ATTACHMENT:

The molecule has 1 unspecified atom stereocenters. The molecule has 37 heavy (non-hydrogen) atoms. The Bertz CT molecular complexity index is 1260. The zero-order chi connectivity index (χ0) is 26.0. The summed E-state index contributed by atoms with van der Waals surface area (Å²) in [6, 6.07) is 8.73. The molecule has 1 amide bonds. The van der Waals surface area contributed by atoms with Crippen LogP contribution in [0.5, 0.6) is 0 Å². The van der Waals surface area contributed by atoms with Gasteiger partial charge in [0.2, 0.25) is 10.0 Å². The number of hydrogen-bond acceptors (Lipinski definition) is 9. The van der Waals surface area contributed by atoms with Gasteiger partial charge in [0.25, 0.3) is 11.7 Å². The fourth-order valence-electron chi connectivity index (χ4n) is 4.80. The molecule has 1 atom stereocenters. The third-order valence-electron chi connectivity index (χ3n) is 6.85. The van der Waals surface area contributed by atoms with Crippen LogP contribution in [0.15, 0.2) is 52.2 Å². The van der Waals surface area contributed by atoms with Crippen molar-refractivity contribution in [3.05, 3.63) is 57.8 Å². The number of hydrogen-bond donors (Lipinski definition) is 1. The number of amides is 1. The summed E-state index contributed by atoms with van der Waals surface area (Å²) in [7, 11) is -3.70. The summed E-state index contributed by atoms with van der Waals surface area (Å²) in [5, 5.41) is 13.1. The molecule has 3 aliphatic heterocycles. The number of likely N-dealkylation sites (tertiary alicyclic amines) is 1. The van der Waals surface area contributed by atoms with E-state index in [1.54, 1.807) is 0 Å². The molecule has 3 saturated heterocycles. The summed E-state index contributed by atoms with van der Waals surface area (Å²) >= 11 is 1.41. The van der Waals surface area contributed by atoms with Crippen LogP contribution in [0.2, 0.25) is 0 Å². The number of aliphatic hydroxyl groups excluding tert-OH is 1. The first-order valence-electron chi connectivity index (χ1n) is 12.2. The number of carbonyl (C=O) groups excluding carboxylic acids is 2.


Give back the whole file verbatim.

The molecule has 1 unspecified atom stereocenters. The molecule has 37 heavy (non-hydrogen) atoms. The Bertz CT molecular complexity index is 1260. The zero-order chi connectivity index (χ0) is 26.0. The summed E-state index contributed by atoms with van der Waals surface area (Å²) in [6, 6.07) is 8.73. The molecule has 1 amide bonds. The van der Waals surface area contributed by atoms with Crippen LogP contribution in [0.5, 0.6) is 0 Å². The van der Waals surface area contributed by atoms with Gasteiger partial charge in [0.2, 0.25) is 10.0 Å². The number of hydrogen-bond acceptors (Lipinski definition) is 9. The van der Waals surface area contributed by atoms with Gasteiger partial charge in [0.25, 0.3) is 11.7 Å². The fourth-order valence-electron chi connectivity index (χ4n) is 4.80. The molecule has 1 atom stereocenters. The third-order valence-electron chi connectivity index (χ3n) is 6.85. The van der Waals surface area contributed by atoms with Crippen LogP contribution in [0.15, 0.2) is 52.2 Å². The van der Waals surface area contributed by atoms with Crippen molar-refractivity contribution in [3.05, 3.63) is 57.8 Å². The number of hydrogen-bond donors (Lipinski definition) is 1. The number of amides is 1. The summed E-state index contributed by atoms with van der Waals surface area (Å²) in [7, 11) is -3.70. The summed E-state index contributed by atoms with van der Waals surface area (Å²) in [5, 5.41) is 13.1. The molecule has 3 aliphatic heterocycles. The number of likely N-dealkylation sites (tertiary alicyclic amines) is 1. The van der Waals surface area contributed by atoms with E-state index in [1.54, 1.807) is 0 Å². The molecule has 3 saturated heterocycles. The summed E-state index contributed by atoms with van der Waals surface area (Å²) >= 11 is 1.41. The van der Waals surface area contributed by atoms with Crippen LogP contribution in [0.2, 0.25) is 0 Å². The number of aliphatic hydroxyl groups excluding tert-OH is 1. The first-order valence-electron chi connectivity index (χ1n) is 12.2. The number of carbonyl (C=O) groups excluding carboxylic acids is 2.